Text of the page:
Libyan PM freed after being seized over US capture of militant
Gunmen linked to Libyan security apparatus dragged Ali Zeidan from his luxury hotel at dawn
Libya's prime minister was seized and held for several hours yesterday by former rebel militiamen angry at the weekend capture by US special forces of a Libyan al-Qaeda suspect in Tripoli.
Gunmen associated with the fragmented Libyan security apparatus had hauled Ali Zeidan, a former diplomat opposed to Islamist radicals, at dawn from the luxury hotel where he lives under heavy guard. Guards at the hotel said no shots were fired during the incident.
Zeidan had distanced his government from US assertions it co-operated in Saturday's capture of Abu Anas al-Liby, wanted for the al-Qaeda bombing of the US embassy in Kenya in 1998.
But the group that seized Zeidan appeared to hold him responsible for helping Washington's operation.
His brief detention was the latest of many incidents that underline how, two years after a Western-backed uprising ousted Muammar Gaddafi, Libya is in turmoil.
Its vulnerable government and nascent armed forces are struggling to contain tribal militias and Islamist militants who control parts of the country.
The militia, which was hired by the government to provide security in Tripoli, said it "arrested" Zeidan after US Secretary of State John Kerry said Libya had a role in the capture of Liby.
"His arrest comes after Kerry said the Libyan government was aware of the operation," a spokesman for the group, known as the Operations Room of Libya's Revolutionaries, said. Adding to confusion, Libyan television later carried a denial from the Operations Room that it was involved. The government said Zeidan had been "kidnapped".
Geoff Porter, of North Africa Risk consulting, said: "His kidnapping clearly indicates that his government is not cohesive, and that not only is his government not in control of the country, but that he is not in control of his government."
Before his release, an official in the Interior Ministry anti-crime department said Zeidan was being held there and was being treated well.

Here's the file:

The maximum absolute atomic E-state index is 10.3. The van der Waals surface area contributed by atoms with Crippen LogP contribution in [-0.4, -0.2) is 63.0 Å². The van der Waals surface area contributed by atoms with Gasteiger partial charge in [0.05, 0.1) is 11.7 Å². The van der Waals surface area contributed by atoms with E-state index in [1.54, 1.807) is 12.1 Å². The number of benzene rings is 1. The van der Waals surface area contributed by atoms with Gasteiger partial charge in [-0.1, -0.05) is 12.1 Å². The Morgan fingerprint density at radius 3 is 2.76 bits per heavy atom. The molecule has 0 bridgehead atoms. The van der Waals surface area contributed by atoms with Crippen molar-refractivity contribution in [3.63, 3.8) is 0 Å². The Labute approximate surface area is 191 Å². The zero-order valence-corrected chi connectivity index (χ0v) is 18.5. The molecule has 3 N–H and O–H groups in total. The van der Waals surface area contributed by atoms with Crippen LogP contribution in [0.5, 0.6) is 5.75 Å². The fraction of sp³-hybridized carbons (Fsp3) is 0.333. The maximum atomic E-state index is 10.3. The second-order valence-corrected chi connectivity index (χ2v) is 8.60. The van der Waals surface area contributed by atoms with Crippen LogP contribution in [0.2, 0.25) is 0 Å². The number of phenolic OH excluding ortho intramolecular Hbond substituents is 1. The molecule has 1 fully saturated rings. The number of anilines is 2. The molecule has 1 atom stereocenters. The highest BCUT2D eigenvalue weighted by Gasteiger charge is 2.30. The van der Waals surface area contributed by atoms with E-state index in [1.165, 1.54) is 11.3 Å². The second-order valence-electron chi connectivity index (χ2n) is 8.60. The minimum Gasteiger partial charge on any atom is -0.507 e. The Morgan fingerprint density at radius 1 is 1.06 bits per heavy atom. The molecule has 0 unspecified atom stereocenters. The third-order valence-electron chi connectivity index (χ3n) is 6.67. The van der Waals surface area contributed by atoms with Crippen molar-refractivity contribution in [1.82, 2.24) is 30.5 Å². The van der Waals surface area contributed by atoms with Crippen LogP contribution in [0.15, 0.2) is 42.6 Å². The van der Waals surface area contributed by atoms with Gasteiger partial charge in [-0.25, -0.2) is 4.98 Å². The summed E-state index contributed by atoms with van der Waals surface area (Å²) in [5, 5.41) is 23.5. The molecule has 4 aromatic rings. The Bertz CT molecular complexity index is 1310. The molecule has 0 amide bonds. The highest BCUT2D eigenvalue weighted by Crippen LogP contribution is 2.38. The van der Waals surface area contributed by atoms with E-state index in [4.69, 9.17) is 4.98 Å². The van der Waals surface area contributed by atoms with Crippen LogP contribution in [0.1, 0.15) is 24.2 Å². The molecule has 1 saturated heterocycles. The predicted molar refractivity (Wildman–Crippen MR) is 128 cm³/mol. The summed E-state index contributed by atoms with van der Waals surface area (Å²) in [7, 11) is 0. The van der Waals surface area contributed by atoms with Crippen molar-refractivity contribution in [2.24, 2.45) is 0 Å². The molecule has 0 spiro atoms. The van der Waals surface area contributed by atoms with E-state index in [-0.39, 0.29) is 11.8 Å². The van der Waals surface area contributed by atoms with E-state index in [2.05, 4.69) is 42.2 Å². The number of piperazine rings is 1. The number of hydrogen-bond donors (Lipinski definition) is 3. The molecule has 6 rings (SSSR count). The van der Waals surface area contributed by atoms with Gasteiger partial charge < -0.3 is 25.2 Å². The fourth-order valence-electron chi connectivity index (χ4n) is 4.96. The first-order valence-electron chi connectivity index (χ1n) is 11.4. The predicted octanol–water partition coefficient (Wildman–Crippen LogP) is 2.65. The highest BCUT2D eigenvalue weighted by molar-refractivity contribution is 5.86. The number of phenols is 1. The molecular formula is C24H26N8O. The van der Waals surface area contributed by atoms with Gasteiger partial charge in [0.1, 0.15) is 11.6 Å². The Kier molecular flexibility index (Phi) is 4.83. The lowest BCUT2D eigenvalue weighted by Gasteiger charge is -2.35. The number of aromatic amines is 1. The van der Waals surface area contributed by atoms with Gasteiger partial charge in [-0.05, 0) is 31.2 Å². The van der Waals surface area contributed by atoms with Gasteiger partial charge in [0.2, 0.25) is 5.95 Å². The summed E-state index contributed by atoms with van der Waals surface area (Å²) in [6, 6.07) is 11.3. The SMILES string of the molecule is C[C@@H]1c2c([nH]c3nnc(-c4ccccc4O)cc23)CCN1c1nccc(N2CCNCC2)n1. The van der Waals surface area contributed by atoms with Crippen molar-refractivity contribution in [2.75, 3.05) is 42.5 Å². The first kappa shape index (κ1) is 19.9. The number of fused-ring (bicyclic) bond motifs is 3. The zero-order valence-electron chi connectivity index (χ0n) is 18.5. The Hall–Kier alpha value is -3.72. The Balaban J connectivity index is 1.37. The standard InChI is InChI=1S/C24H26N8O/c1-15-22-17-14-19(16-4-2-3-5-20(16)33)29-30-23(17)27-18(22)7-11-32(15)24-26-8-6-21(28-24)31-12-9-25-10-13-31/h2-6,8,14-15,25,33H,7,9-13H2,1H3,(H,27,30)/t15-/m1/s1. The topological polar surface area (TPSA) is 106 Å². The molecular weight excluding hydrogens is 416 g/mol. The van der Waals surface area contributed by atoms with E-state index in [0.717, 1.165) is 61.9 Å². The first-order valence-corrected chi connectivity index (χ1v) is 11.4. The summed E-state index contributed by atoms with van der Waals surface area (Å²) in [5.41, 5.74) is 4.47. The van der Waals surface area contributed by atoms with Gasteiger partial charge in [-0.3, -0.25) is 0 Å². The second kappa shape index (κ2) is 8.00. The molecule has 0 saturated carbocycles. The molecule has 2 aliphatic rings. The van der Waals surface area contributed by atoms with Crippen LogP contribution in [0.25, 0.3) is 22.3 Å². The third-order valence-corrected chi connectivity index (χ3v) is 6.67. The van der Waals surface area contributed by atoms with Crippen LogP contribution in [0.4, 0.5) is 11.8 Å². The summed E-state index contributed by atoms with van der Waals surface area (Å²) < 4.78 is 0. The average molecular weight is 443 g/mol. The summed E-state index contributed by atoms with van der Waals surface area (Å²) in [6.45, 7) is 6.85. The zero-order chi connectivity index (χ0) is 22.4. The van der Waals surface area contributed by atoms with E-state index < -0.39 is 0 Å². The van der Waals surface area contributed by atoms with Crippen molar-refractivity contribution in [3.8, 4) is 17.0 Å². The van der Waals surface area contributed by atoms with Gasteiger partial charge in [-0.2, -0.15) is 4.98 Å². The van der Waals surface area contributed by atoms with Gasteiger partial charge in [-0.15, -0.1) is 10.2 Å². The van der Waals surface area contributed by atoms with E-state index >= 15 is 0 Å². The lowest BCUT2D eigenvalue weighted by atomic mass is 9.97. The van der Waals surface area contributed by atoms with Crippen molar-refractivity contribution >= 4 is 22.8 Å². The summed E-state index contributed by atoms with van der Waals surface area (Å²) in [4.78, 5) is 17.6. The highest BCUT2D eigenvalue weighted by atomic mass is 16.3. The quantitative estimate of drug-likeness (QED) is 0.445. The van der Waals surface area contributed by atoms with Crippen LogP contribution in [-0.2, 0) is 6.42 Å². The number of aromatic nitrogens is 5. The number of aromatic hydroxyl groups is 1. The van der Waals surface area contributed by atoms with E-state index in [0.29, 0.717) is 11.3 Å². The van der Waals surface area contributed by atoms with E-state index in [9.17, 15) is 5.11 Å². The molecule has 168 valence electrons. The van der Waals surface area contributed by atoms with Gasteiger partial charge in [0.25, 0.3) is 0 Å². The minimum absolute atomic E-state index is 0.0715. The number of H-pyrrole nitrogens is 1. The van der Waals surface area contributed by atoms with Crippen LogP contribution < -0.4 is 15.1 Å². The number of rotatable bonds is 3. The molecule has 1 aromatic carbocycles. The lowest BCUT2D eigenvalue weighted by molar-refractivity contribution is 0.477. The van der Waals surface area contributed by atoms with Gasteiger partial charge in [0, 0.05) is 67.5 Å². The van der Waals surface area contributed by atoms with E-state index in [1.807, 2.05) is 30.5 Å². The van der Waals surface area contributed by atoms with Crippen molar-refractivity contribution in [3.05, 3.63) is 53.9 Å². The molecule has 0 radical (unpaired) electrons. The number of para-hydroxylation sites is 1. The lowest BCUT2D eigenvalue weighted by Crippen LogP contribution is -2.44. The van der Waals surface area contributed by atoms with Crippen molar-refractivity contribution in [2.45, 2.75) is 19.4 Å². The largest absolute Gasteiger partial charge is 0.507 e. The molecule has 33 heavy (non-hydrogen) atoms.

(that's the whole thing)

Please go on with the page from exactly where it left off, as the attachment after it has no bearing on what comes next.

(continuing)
The prime minister, who is in his early 60s and has held the post for a year, was taken from the Corinthia Hotel, where many diplomats and top government officials live. It is regarded as one of the most secure places in Tripoli.
The kidnapping, however brief, raised the stakes in the unruly Opec nation, where the regional factions are also seeking control over its oil wealth, which provides the government with most of its revenue.
Since the Arab spring revolts that ousted several autocratic leaders, Libya's transition has been one of the messiest.
It still has no new constitution, Zeidan faces a possible vote of no confidence and its transitional assembly, the General National Congress, is paralysed by divisions between the secular National Forces Alliance and the Muslim Brotherhood.
Zeidan, viewed as a liberal opposed to radical Islamists, has struggled to fulfil a promise to clean up rival militias made up of former rebels who battle on the streets of Tripoli and the eastern oil hub of Benghazi, occupying government buildings and imposing their will through force.
Libya's defence minister resigned in June after militias besieged two ministries. Another group of armed protesters has taken over oil ports in the east for the past two months, slashing crude output by half.
Liby is being held on a US warship in the Mediterranean.
On Tuesday, Zidan said his government had asked Washington to let Liby's family establish contact with him. Zidan insisted Libyan citizens should be tried in their homeland if accused of crimes, stressing that "Libya does not surrender its sons".
Additional reporting by Associated Press